The Burmese teenagers who fled to India
On lonely nights in Delhi's boiling summers, Lai Ram Thang yearns to return to his bamboo and thatch village home in balmy Chin state in western Burma.
Hriphi, says the 17-year-old boy, is a simple village where simple people live.
His family owns - or owned, he doesn't know now - a bit of land which he helped his father to farm. It has a single primary school, a midwife, no hospitals and no cinema. His family doesn't own a television and has no telephone.
Lai Ram's placid life turned upside down last summer when he went to collect firewood from a nearby forest with three friends.
"That was where we met the soldiers. They tried to snatch our wood. When we refused, they hit a friend with a block of wood," he says.
"He cried, 'Run, run for your lives'. I ran and ran till I met two men walking down a road and begged them to help me escape. They took pity, walked me to another village where the headman told me that I had to flee. So we left for Mizoram in India and then after a couple of bus and train journeys arrived in Delhi," says Lai Ram.
He is one of some 650 unaccompanied young people who have fled mountainous Chin state across the porous border to India. Crossings between the two countries in this region are fairly common as locals trade with each other and the border is not tightly controlled.
The young Chins are among 9,000 or so Burmese refugees and asylum seekers registered with the UN refugee agency, UNHCR, in India.
For three years the teenagers have been arriving in India with harrowing tales of army torture, forced labour, conscription and sexual assault. They make their journey by foot or jeep to the border with Mizoram, bus it to the state capital Aizawl and then on to Guwahati in neighbouring Assam state. From there they take the train to Delhi.
"They are the most vulnerable group. It's not easy for them to adjust to a big city. Many of them need counselling," says Yamini Pande of UNHCR.
Life is tough in the unforgiving Indian capital. Locals mock the children as "Nepalese" because of their features. The girls face sexual jibes. They live together in groups and rent cheap homes.
But a life in exile in Delhi has, ironically, has opened up a whole new world for Lai Ram.
"I don't like a lot of things here, but I like the freedom it offers me. There is no military here to be scared about," he says.
By day, he attends language and computer classes under a UNHCR programme. After work, he returns to a one-room flat he shares with another refugee from Chin, and watches Manchester United games on TV.
Lai Ram's estrangement from his family is the biggest tragedy of his forced exile in an unknown land. But listen to the story of Vung Boih, a 17-year-old girl with sad, faraway eyes, and you realise that fate can be infinitely more cruel.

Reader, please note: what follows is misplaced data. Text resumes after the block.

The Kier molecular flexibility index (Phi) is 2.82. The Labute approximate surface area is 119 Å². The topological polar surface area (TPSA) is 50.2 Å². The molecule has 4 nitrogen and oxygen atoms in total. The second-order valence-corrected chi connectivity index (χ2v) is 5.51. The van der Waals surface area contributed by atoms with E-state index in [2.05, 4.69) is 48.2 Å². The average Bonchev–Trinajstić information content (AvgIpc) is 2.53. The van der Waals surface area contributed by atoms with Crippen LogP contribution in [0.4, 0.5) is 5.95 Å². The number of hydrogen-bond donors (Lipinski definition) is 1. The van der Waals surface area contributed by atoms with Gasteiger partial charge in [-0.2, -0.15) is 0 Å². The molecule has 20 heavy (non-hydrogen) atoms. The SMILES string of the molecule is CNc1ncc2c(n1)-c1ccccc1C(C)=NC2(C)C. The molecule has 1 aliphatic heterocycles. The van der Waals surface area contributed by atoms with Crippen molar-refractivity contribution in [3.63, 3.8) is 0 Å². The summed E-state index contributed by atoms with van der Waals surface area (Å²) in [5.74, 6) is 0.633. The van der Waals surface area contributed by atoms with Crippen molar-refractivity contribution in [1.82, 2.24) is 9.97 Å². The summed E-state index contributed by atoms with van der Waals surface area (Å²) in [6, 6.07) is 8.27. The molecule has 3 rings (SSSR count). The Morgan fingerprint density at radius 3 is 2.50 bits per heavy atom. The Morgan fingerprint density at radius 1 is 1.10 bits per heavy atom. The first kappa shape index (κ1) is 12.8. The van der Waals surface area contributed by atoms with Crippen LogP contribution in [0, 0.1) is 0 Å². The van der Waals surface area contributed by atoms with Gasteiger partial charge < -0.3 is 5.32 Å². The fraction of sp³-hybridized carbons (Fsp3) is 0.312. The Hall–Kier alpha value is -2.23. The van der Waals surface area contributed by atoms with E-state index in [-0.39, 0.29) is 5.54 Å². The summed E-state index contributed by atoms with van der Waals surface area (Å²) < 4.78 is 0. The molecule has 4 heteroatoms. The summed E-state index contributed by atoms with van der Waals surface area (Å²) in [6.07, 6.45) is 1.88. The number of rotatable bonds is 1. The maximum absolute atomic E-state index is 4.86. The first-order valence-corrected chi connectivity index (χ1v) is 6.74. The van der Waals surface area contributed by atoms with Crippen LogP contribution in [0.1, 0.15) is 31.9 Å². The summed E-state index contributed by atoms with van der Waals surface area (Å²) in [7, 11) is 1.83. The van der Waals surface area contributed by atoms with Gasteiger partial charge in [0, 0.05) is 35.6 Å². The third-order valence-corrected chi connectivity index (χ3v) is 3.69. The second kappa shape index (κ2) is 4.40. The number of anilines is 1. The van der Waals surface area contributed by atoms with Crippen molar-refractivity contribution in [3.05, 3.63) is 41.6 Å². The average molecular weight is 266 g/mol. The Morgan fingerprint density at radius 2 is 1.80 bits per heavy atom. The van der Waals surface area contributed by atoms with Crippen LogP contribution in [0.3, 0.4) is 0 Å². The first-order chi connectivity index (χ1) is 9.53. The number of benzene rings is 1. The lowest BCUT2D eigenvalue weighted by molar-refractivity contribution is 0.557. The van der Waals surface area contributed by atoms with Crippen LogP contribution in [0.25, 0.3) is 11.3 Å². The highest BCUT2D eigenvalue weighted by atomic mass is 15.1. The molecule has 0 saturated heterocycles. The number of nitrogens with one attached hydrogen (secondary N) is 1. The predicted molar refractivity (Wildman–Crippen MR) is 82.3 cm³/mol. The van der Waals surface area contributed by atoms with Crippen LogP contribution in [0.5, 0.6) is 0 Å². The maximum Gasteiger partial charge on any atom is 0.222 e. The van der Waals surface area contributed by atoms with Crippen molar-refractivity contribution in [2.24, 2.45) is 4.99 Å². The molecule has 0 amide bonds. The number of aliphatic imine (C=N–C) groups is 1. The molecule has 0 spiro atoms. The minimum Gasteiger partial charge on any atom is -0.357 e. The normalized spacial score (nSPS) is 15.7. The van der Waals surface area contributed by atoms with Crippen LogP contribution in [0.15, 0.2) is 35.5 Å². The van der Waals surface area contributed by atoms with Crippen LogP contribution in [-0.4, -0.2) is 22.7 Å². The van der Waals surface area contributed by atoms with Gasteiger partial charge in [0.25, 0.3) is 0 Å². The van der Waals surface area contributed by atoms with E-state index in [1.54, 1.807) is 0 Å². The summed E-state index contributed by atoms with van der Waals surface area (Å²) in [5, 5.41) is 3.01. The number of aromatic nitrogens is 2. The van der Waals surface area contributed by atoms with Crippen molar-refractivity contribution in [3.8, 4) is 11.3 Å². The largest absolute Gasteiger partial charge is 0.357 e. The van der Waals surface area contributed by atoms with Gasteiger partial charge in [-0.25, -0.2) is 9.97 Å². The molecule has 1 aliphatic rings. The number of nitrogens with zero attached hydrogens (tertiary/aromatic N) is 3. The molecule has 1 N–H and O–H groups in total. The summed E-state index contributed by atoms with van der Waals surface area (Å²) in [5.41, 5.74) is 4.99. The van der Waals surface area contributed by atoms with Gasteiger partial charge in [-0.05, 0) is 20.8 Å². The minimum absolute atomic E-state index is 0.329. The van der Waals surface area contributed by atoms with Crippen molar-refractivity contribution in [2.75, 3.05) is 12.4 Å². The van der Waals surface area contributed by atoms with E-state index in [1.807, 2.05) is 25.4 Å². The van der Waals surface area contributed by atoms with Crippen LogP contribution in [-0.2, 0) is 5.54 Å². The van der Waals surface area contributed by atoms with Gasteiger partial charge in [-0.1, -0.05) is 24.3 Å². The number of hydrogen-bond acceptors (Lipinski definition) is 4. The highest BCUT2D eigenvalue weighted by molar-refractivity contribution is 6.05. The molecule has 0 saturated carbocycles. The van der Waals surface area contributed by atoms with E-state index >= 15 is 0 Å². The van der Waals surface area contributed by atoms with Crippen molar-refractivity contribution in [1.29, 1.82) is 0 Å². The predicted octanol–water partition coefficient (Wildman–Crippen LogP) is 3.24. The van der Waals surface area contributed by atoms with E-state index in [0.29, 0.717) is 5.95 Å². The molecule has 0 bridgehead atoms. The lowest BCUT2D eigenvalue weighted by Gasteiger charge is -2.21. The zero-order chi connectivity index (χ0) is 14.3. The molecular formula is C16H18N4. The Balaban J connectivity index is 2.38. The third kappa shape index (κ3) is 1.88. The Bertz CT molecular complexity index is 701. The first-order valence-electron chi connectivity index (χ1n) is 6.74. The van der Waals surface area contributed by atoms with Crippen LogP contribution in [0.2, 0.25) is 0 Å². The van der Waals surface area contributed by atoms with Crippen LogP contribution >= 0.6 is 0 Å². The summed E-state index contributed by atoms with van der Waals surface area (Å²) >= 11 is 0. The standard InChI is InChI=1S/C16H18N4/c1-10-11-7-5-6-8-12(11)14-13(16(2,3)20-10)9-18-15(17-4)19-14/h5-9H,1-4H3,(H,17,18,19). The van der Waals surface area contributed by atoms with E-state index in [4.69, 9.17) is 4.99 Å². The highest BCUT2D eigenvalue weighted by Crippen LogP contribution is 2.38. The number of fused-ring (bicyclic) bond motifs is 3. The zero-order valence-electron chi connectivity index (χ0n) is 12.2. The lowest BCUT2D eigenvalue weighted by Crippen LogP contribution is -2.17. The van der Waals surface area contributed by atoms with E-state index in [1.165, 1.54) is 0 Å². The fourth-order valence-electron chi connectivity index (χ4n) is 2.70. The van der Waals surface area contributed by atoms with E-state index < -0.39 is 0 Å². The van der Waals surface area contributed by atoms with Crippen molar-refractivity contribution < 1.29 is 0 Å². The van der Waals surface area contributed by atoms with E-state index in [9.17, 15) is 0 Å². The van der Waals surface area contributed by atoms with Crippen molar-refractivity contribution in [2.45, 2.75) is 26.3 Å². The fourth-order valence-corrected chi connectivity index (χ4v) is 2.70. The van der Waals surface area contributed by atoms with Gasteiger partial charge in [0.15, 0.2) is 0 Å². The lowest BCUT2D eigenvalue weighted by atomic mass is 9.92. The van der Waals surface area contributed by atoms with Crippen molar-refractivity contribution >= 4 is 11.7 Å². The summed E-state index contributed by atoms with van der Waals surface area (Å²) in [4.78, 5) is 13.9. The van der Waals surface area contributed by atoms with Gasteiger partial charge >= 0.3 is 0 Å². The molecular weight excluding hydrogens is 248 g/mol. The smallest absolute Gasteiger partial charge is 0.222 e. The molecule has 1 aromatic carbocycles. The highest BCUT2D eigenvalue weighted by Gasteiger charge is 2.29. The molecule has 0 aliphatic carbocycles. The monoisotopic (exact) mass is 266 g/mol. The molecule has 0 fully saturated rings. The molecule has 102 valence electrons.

Vung's father was a Christian evangelist in a village called Bapi. One day in July last year, she says, a group of soldiers came and beat him to death.
"They had warned him to stop going around preaching. He paid with his life," says Vung.
The day after the murder, a soldier came home, and finding Vung alone, raped here. He threatened to kill her if she told anybody about it, she says.
Vung says she told a friend anyway. The word spread in the village and reached the neighbouring army camp. A friend advised her to run away if she wanted to live.
"I fled alone," says Vung, "I walked from my village to the Indian border, slept at a friend's place in Mizoram for the night, and she gave me money to buy my bus and train tickets to Delhi."
She sounds homesick despite the horrors of the past year. "I remember my mother and sister fondly, I miss them terribly," she says. But she is sure that the soldiers will come looking for her if she returned.
"There is no place like home, is there?" she says. One day, Vung says, she wants to become a nurse to help the sick.
Cing Nu, a slight 16-year-old, says a number of members of her family disappeared.
Two years ago soldiers arrived at her village, Saipimual, and took away her father and elder brother while they were working on the family farm. When her mother went out to find why, she "also didn't return".
"So we were struck at home, me and five siblings, not knowing what was happening to us. That is when we heard that the soldiers were returning to the village. I thought this time they would take me away."
A local teacher helped her to escape. When she reached Delhi, she found her elder brother who soldiers had taken away, working in a church in Delhi. "He never told me how he escaped," she says.
Salai Biak Hlei Thang is a cheerful boy, despite a traumatic childhood. He says soldiers arrived at the family farm in Sagai last year, raped his sister and took away his mother.
"They accused us of being rebels. They took me away, saying that I had to join the army."
Then came his dramatic escape. "I marched along with the soldiers to the army camp. On the way, they took a break and fell asleep on the roadside. I broke free and fled. Two days later, I was in Delhi," he says.
"I will return to Burma only when democracy returns."
Until then the future for him and his friends looks bleak.
"We face a difficult choice," says Cing Nui. "We desperately want to return home and be with our families but are scared for our lives to do so."
It looks like a choice between freedom and death.